SAN FRANCISCO -- In an effort to create a friendlier environment for buyers,
will now protect the full value of a transaction for anyone making payments through PayPal.
The online auction site, which owns PayPal, said it will no longer put a cap on coverage for buyers starting this fall. It will also improve protections for all U.S. sellers by covering them against claims, chargebacks and reversals due to unauthorized payments or items that were not received.
Previously, eBay would only protect transactions valued up to $2,000 for items not received or for items that veered significantly from their descriptions. For sellers, the company had placed an annual coverage cap of $5,000, which will now be lifted.
"Today's announcement makes it simple for our customers -- we're providing protection whether a transaction costs $50 or $50,000," said Scott Thompson, president of PayPal, in a statement.
eBay is now also covering more international transactions, moving beyond the U.S., U.K and Canada and extending to shipments to 190 countries where PayPal is available.
The move comes as customers are increasingly turning to other sites besides eBay to buy and sell their wares, including
Chief Executive John Donahoe has been focused on improving the user experience since replacing Meg Whitman on March 31.
But not all of eBay's policy changes have been well received. In February, sellers
after the company introduced a new fee structure, which lowered the fees sellers pay to list their auction items on the site but raised the commission charged by eBay if a sale goes through. Sellers also are no longer allowed to post negative comments about buyers, although buyers may still post criticism about sellers.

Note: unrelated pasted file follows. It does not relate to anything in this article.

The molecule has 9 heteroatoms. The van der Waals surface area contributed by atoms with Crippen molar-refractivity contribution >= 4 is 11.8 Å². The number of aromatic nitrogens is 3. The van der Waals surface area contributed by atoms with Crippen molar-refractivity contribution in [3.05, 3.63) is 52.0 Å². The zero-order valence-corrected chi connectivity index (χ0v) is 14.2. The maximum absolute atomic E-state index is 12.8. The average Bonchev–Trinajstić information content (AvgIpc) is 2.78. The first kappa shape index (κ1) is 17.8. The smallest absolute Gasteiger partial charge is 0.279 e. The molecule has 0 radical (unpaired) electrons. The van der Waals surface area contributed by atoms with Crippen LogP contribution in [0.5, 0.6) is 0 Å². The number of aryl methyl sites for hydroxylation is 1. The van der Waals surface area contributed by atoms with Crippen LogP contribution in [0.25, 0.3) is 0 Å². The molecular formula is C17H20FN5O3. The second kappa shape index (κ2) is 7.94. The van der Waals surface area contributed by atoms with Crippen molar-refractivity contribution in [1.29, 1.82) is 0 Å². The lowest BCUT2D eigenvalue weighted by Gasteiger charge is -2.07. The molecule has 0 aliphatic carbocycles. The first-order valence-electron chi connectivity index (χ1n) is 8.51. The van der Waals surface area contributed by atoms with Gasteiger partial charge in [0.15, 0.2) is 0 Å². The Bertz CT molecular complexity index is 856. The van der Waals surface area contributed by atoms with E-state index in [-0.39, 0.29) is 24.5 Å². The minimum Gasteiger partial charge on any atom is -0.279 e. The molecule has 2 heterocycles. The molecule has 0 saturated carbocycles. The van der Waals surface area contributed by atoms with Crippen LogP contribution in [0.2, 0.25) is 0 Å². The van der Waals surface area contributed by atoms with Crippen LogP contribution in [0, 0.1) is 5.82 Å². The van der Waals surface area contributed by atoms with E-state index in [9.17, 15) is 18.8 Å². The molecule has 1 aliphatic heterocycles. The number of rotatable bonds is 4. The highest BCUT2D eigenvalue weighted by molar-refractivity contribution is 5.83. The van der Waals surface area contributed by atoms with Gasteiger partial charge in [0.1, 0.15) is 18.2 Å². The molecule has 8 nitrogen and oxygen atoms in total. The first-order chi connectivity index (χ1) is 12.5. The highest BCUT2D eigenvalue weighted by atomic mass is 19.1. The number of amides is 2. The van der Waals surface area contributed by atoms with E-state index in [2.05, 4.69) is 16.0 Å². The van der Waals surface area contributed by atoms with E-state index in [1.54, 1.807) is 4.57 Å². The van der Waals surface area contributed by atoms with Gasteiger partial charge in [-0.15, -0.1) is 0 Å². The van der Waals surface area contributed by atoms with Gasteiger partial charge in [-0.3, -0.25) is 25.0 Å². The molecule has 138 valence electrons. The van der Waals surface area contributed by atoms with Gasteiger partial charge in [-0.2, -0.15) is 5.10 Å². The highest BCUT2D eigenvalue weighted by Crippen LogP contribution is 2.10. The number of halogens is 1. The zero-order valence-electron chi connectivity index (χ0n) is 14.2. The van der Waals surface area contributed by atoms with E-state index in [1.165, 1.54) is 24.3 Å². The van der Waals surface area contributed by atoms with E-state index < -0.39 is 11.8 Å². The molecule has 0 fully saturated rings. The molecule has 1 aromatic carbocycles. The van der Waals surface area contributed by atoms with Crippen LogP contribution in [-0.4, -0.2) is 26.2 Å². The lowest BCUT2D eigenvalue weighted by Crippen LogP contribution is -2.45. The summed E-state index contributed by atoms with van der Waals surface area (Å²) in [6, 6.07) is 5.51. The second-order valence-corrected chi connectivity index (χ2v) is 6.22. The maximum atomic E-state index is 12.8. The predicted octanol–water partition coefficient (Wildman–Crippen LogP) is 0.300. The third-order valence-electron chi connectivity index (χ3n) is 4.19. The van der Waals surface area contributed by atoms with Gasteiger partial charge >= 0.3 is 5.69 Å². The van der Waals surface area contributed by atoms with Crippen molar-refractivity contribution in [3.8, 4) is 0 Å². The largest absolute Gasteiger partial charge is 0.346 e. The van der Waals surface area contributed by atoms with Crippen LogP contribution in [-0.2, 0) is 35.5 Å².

On Thursday, analyst Derek Brown of Cantor Fitzgerald reiterated his sell rating on eBay out of concern that "uncertainty and competition may increase for the company in the second half of 2008."
Brown noted in a research note that eBay may be gearing up to reduce its upfront listing fees and raise its backend listing fees one more time. He also pointed out that the company will likely tweak its algorithms for search.
But even though the changes may result in long-term improvements, Brown said "they could substantively alter eBay's monetization efforts, disrupt buyer/seller behavior, and/or negatively effect eBay's gross merchandise volume and revenue growth trajectories over the near- to medium-term."
"At the same time, we see potential changes to the competitive landscape," Brown wrote. "Most noteworthy, our research leads us to believe that Amazon.com may soon launch a PayPal-esque Payments service for use by consumers and merchants across the Web, potentially siphoning growth and/or profit from eBay's crown jewel."
Shares of eBay were recently up 10 cents to $29.03.